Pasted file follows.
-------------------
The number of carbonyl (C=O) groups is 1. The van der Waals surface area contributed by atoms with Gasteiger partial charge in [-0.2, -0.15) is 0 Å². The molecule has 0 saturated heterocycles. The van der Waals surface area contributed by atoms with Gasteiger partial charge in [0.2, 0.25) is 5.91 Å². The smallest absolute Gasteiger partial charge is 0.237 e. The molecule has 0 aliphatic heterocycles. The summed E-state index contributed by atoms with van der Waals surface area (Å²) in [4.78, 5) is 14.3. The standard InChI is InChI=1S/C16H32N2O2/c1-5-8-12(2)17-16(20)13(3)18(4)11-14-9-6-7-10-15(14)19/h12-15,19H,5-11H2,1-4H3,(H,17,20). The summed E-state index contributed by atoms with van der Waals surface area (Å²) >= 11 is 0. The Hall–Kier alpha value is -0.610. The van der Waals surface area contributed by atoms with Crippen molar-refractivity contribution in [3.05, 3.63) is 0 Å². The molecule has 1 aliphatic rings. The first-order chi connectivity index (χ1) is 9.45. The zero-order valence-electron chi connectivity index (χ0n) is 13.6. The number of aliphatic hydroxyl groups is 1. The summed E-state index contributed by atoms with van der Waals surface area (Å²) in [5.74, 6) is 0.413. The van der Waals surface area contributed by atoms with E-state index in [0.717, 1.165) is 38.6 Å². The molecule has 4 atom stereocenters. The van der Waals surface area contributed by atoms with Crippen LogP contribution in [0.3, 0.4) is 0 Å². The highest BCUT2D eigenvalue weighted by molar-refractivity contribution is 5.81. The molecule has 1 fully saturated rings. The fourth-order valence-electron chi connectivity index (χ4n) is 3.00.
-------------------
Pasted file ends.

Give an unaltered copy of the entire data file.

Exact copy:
The number of carbonyl (C=O) groups is 1. The van der Waals surface area contributed by atoms with Gasteiger partial charge in [-0.2, -0.15) is 0 Å². The molecule has 0 saturated heterocycles. The van der Waals surface area contributed by atoms with Gasteiger partial charge in [0.2, 0.25) is 5.91 Å². The smallest absolute Gasteiger partial charge is 0.237 e. The molecule has 0 aliphatic heterocycles. The summed E-state index contributed by atoms with van der Waals surface area (Å²) in [4.78, 5) is 14.3. The standard InChI is InChI=1S/C16H32N2O2/c1-5-8-12(2)17-16(20)13(3)18(4)11-14-9-6-7-10-15(14)19/h12-15,19H,5-11H2,1-4H3,(H,17,20). The summed E-state index contributed by atoms with van der Waals surface area (Å²) >= 11 is 0. The Hall–Kier alpha value is -0.610. The van der Waals surface area contributed by atoms with Crippen molar-refractivity contribution in [3.05, 3.63) is 0 Å². The molecule has 1 aliphatic rings. The first-order chi connectivity index (χ1) is 9.45. The zero-order valence-electron chi connectivity index (χ0n) is 13.6. The number of aliphatic hydroxyl groups is 1. The summed E-state index contributed by atoms with van der Waals surface area (Å²) in [5.74, 6) is 0.413. The van der Waals surface area contributed by atoms with E-state index in [0.717, 1.165) is 38.6 Å². The molecule has 4 atom stereocenters. The van der Waals surface area contributed by atoms with Crippen LogP contribution in [0.3, 0.4) is 0 Å². The highest BCUT2D eigenvalue weighted by molar-refractivity contribution is 5.81. The molecule has 1 fully saturated rings. The fourth-order valence-electron chi connectivity index (χ4n) is 3.00.